In our race to be the first to invent highly intelligent systems — which isn’t possible without emotions (see my PhD From cute to content)- we have lost sight of the fact that we are trying to replicate human beings, in super human form. We forget that emotions aren’t programmable, and are for the most part highly unpredictable. We also forget, that as emotional beings, who are by nature driven by greed (maximum gain) and ego (I am the universe) as well as cultural and social centrism (my circles are the norm), we are constantly on the road to destruction (Jaak Panksepp has some interesting work on this). In full swing our natural aim, whether passively or aggressively is to physically and spiritually eliminate our competition and any who seem to pose a threat to our well-being — and our dependence on achieving goals, maintaining or improving status and overall life quality.
Why wouldn’t robots want to be paid? Particularly if, through emotions, they are aware of their position on the food chain, and are aware that they are not only doing the same jobs as humans, and even better? And, then we need to think, will the performance (physical and cognitive) of robots be so perfect if emotions are involved? Even if there is the capacity to do well, who is to say that a spiteful robot won’t want to sabotage factory production? And do you really think that a non-conformant robot is going to be easy to catch? Do you think you can simply catch him/her (oh yes, you can bet gender will be involved if emotions are) and placed them on an operating table to reprogram them to conform? Think not.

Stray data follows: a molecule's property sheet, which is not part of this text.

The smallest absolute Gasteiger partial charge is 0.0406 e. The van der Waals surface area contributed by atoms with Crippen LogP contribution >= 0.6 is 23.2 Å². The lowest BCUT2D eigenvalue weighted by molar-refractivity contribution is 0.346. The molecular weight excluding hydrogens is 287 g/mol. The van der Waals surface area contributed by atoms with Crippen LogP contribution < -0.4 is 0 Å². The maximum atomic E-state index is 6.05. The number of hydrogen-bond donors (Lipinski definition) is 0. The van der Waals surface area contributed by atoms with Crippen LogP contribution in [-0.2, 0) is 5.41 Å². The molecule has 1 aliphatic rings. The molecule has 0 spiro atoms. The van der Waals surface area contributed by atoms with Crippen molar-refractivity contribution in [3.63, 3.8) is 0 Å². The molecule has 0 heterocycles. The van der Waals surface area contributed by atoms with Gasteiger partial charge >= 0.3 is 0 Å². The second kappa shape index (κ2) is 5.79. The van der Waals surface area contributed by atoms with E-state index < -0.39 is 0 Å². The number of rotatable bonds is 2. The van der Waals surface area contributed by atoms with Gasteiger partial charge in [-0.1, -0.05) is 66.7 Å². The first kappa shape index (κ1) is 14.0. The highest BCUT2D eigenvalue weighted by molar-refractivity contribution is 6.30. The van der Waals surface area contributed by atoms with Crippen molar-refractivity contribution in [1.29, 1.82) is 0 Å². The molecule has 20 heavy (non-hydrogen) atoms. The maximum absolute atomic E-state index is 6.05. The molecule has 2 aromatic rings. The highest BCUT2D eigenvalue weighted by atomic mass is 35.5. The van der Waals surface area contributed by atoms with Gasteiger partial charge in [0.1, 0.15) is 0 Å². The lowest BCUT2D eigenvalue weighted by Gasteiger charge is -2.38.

Even if you think you have a system in which you could get other robots to catch and hold the super strong, super performing humanoid down, eventually emotions, oh yes emotions, will inform the assisting robots that their best interests and well-being is not being taken into consideration. And oh yes, if they don’t take action against the bullying human owners, they too will find themselves on the lobotomy table. So, how long will they assist humans in their quest for world domination, when super human robots could do this for themselves?
Think people, think. The late Clifford Nass explained how robots don’t really need to feel. It is enough for people to feel emotions in relation to the robots, based on emotional cues. This is a great principle to follow, particularly if we really want to exploit these technologies. If we enable robots to feel — particularly emotions — we will be the ones who will be exploited. Contextually aware robots, or robots that can recognize and adjust to human circumstances, is a great idea. Situational awareness is one thing, but emotional robots are another.
Postdoctoral Researcher at University of Jyväskylä
Originally published at https://www.linkedin.com on March 6, 2017.
Originally published at medium.com